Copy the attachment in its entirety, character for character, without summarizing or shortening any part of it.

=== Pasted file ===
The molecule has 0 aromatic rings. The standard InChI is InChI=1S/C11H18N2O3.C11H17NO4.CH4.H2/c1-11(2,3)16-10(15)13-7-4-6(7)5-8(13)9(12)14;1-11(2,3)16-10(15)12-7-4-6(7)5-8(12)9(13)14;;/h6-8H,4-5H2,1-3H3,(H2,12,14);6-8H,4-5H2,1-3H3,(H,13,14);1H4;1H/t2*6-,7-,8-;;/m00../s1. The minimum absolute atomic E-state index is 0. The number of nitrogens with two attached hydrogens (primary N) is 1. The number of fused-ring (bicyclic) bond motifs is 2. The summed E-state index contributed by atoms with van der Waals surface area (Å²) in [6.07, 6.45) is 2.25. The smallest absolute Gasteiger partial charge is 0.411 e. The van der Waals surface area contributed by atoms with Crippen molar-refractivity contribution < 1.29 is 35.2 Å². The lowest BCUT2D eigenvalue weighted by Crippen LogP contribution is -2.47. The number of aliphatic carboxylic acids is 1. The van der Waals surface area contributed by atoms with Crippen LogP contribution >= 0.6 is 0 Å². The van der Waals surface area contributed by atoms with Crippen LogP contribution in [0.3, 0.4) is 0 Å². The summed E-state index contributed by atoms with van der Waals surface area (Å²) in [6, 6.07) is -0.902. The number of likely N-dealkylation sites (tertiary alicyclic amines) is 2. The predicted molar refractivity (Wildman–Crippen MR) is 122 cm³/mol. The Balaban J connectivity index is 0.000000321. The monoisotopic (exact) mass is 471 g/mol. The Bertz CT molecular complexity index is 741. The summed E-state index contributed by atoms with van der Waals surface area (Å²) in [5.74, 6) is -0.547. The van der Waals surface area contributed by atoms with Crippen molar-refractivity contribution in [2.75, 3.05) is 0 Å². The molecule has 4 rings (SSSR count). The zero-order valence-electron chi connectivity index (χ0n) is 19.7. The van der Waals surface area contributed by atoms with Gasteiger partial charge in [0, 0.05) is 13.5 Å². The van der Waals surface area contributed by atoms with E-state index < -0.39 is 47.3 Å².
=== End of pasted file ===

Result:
The molecule has 0 aromatic rings. The standard InChI is InChI=1S/C11H18N2O3.C11H17NO4.CH4.H2/c1-11(2,3)16-10(15)13-7-4-6(7)5-8(13)9(12)14;1-11(2,3)16-10(15)12-7-4-6(7)5-8(12)9(13)14;;/h6-8H,4-5H2,1-3H3,(H2,12,14);6-8H,4-5H2,1-3H3,(H,13,14);1H4;1H/t2*6-,7-,8-;;/m00../s1. The minimum absolute atomic E-state index is 0. The number of nitrogens with two attached hydrogens (primary N) is 1. The number of fused-ring (bicyclic) bond motifs is 2. The summed E-state index contributed by atoms with van der Waals surface area (Å²) in [6.07, 6.45) is 2.25. The smallest absolute Gasteiger partial charge is 0.411 e. The van der Waals surface area contributed by atoms with Crippen molar-refractivity contribution < 1.29 is 35.2 Å². The lowest BCUT2D eigenvalue weighted by Crippen LogP contribution is -2.47. The number of aliphatic carboxylic acids is 1. The van der Waals surface area contributed by atoms with Crippen LogP contribution >= 0.6 is 0 Å². The van der Waals surface area contributed by atoms with Crippen LogP contribution in [0.3, 0.4) is 0 Å². The summed E-state index contributed by atoms with van der Waals surface area (Å²) in [6, 6.07) is -0.902. The number of likely N-dealkylation sites (tertiary alicyclic amines) is 2. The predicted molar refractivity (Wildman–Crippen MR) is 122 cm³/mol. The Balaban J connectivity index is 0.000000321. The monoisotopic (exact) mass is 471 g/mol. The Bertz CT molecular complexity index is 741. The summed E-state index contributed by atoms with van der Waals surface area (Å²) in [5.74, 6) is -0.547. The van der Waals surface area contributed by atoms with Crippen molar-refractivity contribution in [2.75, 3.05) is 0 Å². The molecule has 4 rings (SSSR count). The zero-order valence-electron chi connectivity index (χ0n) is 19.7. The van der Waals surface area contributed by atoms with Gasteiger partial charge in [0, 0.05) is 13.5 Å². The van der Waals surface area contributed by atoms with E-state index < -0.39 is 47.3 Å².